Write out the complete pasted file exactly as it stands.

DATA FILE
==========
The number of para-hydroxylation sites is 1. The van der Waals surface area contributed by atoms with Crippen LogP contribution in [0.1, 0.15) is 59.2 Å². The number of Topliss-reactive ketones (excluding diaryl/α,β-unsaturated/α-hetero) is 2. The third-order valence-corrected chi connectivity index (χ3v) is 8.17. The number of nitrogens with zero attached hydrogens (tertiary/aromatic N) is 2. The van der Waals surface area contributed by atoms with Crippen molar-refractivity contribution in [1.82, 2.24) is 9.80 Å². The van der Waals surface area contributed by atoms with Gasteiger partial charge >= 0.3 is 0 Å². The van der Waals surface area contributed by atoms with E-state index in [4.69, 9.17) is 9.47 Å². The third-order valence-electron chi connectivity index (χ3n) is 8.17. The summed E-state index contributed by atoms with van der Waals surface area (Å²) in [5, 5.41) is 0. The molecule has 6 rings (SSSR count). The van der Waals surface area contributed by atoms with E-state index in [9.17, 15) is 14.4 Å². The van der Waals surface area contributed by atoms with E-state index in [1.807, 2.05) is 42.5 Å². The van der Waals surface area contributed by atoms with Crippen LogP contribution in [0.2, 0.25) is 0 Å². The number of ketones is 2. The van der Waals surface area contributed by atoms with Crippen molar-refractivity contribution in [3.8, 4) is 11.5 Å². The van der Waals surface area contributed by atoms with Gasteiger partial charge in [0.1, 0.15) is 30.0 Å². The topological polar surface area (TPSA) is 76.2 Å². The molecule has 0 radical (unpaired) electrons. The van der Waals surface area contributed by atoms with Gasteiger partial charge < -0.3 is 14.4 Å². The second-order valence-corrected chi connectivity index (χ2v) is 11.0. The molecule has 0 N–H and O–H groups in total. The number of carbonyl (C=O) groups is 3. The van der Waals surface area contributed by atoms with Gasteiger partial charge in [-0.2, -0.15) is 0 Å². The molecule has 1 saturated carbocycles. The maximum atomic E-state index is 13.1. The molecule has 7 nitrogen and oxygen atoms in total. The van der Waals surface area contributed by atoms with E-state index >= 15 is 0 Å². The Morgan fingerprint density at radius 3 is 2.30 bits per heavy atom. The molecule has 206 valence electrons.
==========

The number of para-hydroxylation sites is 1. The van der Waals surface area contributed by atoms with Crippen LogP contribution in [0.1, 0.15) is 59.2 Å². The number of Topliss-reactive ketones (excluding diaryl/α,β-unsaturated/α-hetero) is 2. The third-order valence-corrected chi connectivity index (χ3v) is 8.17. The number of nitrogens with zero attached hydrogens (tertiary/aromatic N) is 2. The van der Waals surface area contributed by atoms with Crippen molar-refractivity contribution in [1.82, 2.24) is 9.80 Å². The van der Waals surface area contributed by atoms with Gasteiger partial charge >= 0.3 is 0 Å². The van der Waals surface area contributed by atoms with E-state index in [4.69, 9.17) is 9.47 Å². The third-order valence-electron chi connectivity index (χ3n) is 8.17. The summed E-state index contributed by atoms with van der Waals surface area (Å²) in [5, 5.41) is 0. The molecule has 6 rings (SSSR count). The van der Waals surface area contributed by atoms with E-state index in [9.17, 15) is 14.4 Å². The van der Waals surface area contributed by atoms with E-state index in [1.807, 2.05) is 42.5 Å². The van der Waals surface area contributed by atoms with Crippen LogP contribution in [0.2, 0.25) is 0 Å². The number of ketones is 2. The van der Waals surface area contributed by atoms with Crippen molar-refractivity contribution in [3.8, 4) is 11.5 Å². The van der Waals surface area contributed by atoms with Gasteiger partial charge in [0.1, 0.15) is 30.0 Å². The topological polar surface area (TPSA) is 76.2 Å². The molecule has 0 radical (unpaired) electrons. The van der Waals surface area contributed by atoms with Gasteiger partial charge < -0.3 is 14.4 Å². The second-order valence-corrected chi connectivity index (χ2v) is 11.0. The molecule has 0 N–H and O–H groups in total. The number of carbonyl (C=O) groups is 3. The van der Waals surface area contributed by atoms with Gasteiger partial charge in [-0.2, -0.15) is 0 Å². The molecule has 1 saturated carbocycles. The maximum atomic E-state index is 13.1. The molecule has 7 nitrogen and oxygen atoms in total. The van der Waals surface area contributed by atoms with E-state index >= 15 is 0 Å². The Morgan fingerprint density at radius 3 is 2.30 bits per heavy atom. The molecule has 206 valence electrons.